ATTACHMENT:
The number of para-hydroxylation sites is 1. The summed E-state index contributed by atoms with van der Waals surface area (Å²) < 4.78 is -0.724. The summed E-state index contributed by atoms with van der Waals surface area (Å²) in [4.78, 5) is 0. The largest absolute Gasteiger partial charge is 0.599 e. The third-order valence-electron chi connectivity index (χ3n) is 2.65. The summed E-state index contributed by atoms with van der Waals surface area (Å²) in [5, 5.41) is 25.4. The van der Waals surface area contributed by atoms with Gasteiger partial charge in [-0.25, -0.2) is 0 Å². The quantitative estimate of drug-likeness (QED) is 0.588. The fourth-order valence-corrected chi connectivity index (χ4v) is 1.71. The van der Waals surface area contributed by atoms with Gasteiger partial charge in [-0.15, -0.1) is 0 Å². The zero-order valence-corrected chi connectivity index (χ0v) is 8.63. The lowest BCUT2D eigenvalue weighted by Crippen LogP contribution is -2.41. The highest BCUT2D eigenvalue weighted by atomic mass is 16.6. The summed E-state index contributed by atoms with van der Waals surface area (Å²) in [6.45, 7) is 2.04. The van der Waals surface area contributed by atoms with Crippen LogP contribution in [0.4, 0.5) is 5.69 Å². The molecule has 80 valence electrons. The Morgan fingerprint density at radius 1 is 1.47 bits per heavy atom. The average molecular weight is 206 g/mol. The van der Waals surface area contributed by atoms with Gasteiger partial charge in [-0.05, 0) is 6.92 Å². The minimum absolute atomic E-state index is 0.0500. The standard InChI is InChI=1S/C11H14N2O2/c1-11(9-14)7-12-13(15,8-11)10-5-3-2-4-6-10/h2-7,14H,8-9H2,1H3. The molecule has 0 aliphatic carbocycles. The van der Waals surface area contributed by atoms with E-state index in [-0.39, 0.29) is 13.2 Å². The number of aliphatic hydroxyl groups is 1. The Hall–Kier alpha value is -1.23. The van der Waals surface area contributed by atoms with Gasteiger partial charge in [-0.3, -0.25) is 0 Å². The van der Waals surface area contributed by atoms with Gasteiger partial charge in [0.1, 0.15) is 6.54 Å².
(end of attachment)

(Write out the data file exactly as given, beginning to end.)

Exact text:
The number of para-hydroxylation sites is 1. The summed E-state index contributed by atoms with van der Waals surface area (Å²) < 4.78 is -0.724. The summed E-state index contributed by atoms with van der Waals surface area (Å²) in [4.78, 5) is 0. The largest absolute Gasteiger partial charge is 0.599 e. The third-order valence-electron chi connectivity index (χ3n) is 2.65. The summed E-state index contributed by atoms with van der Waals surface area (Å²) in [5, 5.41) is 25.4. The van der Waals surface area contributed by atoms with Gasteiger partial charge in [-0.25, -0.2) is 0 Å². The quantitative estimate of drug-likeness (QED) is 0.588. The fourth-order valence-corrected chi connectivity index (χ4v) is 1.71. The van der Waals surface area contributed by atoms with Gasteiger partial charge in [-0.15, -0.1) is 0 Å². The zero-order valence-corrected chi connectivity index (χ0v) is 8.63. The lowest BCUT2D eigenvalue weighted by Crippen LogP contribution is -2.41. The highest BCUT2D eigenvalue weighted by atomic mass is 16.6. The summed E-state index contributed by atoms with van der Waals surface area (Å²) in [6.45, 7) is 2.04. The van der Waals surface area contributed by atoms with Crippen LogP contribution in [0.4, 0.5) is 5.69 Å². The molecule has 80 valence electrons. The Morgan fingerprint density at radius 1 is 1.47 bits per heavy atom. The average molecular weight is 206 g/mol. The van der Waals surface area contributed by atoms with Gasteiger partial charge in [-0.05, 0) is 6.92 Å². The minimum absolute atomic E-state index is 0.0500. The standard InChI is InChI=1S/C11H14N2O2/c1-11(9-14)7-12-13(15,8-11)10-5-3-2-4-6-10/h2-7,14H,8-9H2,1H3. The molecule has 0 aliphatic carbocycles. The van der Waals surface area contributed by atoms with E-state index in [-0.39, 0.29) is 13.2 Å². The number of aliphatic hydroxyl groups is 1. The Hall–Kier alpha value is -1.23. The van der Waals surface area contributed by atoms with Gasteiger partial charge in [-0.3, -0.25) is 0 Å². The van der Waals surface area contributed by atoms with Gasteiger partial charge in [0.1, 0.15) is 6.54 Å².